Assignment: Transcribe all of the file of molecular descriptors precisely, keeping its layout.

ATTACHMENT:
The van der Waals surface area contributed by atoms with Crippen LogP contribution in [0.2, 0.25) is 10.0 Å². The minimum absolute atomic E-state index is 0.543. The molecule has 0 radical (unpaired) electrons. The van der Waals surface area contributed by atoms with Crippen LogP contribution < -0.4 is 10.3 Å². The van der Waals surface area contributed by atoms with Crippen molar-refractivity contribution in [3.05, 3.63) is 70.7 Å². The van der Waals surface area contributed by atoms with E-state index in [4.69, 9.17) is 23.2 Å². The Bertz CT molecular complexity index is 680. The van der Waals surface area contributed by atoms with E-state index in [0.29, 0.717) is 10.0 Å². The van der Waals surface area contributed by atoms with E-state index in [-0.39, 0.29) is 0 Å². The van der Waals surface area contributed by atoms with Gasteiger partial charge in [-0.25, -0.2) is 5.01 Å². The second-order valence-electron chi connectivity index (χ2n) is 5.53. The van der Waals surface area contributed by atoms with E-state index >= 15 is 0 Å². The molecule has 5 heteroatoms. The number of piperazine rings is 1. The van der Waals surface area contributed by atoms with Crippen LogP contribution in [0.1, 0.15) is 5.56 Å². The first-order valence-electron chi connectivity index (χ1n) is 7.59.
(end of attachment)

The van der Waals surface area contributed by atoms with Crippen LogP contribution in [0.2, 0.25) is 10.0 Å². The minimum absolute atomic E-state index is 0.543. The molecule has 0 radical (unpaired) electrons. The van der Waals surface area contributed by atoms with Crippen LogP contribution < -0.4 is 10.3 Å². The van der Waals surface area contributed by atoms with Crippen molar-refractivity contribution in [3.05, 3.63) is 70.7 Å². The van der Waals surface area contributed by atoms with E-state index in [4.69, 9.17) is 23.2 Å². The Bertz CT molecular complexity index is 680. The van der Waals surface area contributed by atoms with E-state index in [0.29, 0.717) is 10.0 Å². The van der Waals surface area contributed by atoms with E-state index in [-0.39, 0.29) is 0 Å². The van der Waals surface area contributed by atoms with Gasteiger partial charge in [-0.25, -0.2) is 5.01 Å². The second-order valence-electron chi connectivity index (χ2n) is 5.53. The van der Waals surface area contributed by atoms with E-state index >= 15 is 0 Å². The molecule has 5 heteroatoms. The number of piperazine rings is 1. The van der Waals surface area contributed by atoms with Crippen LogP contribution in [0.1, 0.15) is 5.56 Å². The first-order valence-electron chi connectivity index (χ1n) is 7.59.